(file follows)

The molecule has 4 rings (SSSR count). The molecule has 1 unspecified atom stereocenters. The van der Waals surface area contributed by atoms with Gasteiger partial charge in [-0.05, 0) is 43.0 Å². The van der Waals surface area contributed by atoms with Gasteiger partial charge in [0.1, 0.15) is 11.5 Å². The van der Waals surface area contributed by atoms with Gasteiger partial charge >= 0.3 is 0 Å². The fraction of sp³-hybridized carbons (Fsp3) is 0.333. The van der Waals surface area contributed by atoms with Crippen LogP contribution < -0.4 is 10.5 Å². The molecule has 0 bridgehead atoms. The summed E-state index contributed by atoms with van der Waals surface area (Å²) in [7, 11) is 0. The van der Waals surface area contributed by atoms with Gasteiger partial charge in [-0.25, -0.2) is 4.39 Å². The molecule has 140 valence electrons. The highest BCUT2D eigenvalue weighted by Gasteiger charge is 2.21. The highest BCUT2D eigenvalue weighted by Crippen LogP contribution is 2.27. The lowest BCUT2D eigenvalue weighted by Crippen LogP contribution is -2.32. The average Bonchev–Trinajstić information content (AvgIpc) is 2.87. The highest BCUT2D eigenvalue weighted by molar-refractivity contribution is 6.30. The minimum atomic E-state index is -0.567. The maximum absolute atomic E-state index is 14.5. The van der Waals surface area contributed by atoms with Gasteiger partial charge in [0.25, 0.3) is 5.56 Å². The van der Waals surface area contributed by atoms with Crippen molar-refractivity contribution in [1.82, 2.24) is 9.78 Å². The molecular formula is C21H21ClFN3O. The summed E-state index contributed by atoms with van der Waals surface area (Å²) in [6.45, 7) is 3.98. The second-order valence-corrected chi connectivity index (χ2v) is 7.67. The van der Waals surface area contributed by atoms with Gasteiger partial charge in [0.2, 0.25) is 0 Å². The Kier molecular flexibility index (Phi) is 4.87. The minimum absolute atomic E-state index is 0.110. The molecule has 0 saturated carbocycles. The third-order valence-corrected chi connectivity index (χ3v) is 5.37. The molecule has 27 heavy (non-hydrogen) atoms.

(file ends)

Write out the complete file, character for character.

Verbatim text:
The molecule has 4 rings (SSSR count). The molecule has 1 unspecified atom stereocenters. The van der Waals surface area contributed by atoms with Gasteiger partial charge in [-0.05, 0) is 43.0 Å². The van der Waals surface area contributed by atoms with Gasteiger partial charge in [0.1, 0.15) is 11.5 Å². The van der Waals surface area contributed by atoms with Gasteiger partial charge >= 0.3 is 0 Å². The fraction of sp³-hybridized carbons (Fsp3) is 0.333. The van der Waals surface area contributed by atoms with Crippen LogP contribution < -0.4 is 10.5 Å². The molecule has 0 bridgehead atoms. The summed E-state index contributed by atoms with van der Waals surface area (Å²) in [7, 11) is 0. The van der Waals surface area contributed by atoms with Gasteiger partial charge in [-0.25, -0.2) is 4.39 Å². The molecule has 140 valence electrons. The highest BCUT2D eigenvalue weighted by Gasteiger charge is 2.21. The highest BCUT2D eigenvalue weighted by Crippen LogP contribution is 2.27. The lowest BCUT2D eigenvalue weighted by Crippen LogP contribution is -2.32. The average Bonchev–Trinajstić information content (AvgIpc) is 2.87. The highest BCUT2D eigenvalue weighted by molar-refractivity contribution is 6.30. The minimum atomic E-state index is -0.567. The maximum absolute atomic E-state index is 14.5. The van der Waals surface area contributed by atoms with Gasteiger partial charge in [0.25, 0.3) is 5.56 Å². The van der Waals surface area contributed by atoms with Crippen molar-refractivity contribution in [1.82, 2.24) is 9.78 Å². The molecular formula is C21H21ClFN3O. The summed E-state index contributed by atoms with van der Waals surface area (Å²) in [6.45, 7) is 3.98. The second-order valence-corrected chi connectivity index (χ2v) is 7.67. The van der Waals surface area contributed by atoms with Gasteiger partial charge in [0.2, 0.25) is 0 Å². The Kier molecular flexibility index (Phi) is 4.87. The minimum absolute atomic E-state index is 0.110. The molecule has 0 saturated carbocycles. The third-order valence-corrected chi connectivity index (χ3v) is 5.37. The molecule has 27 heavy (non-hydrogen) atoms.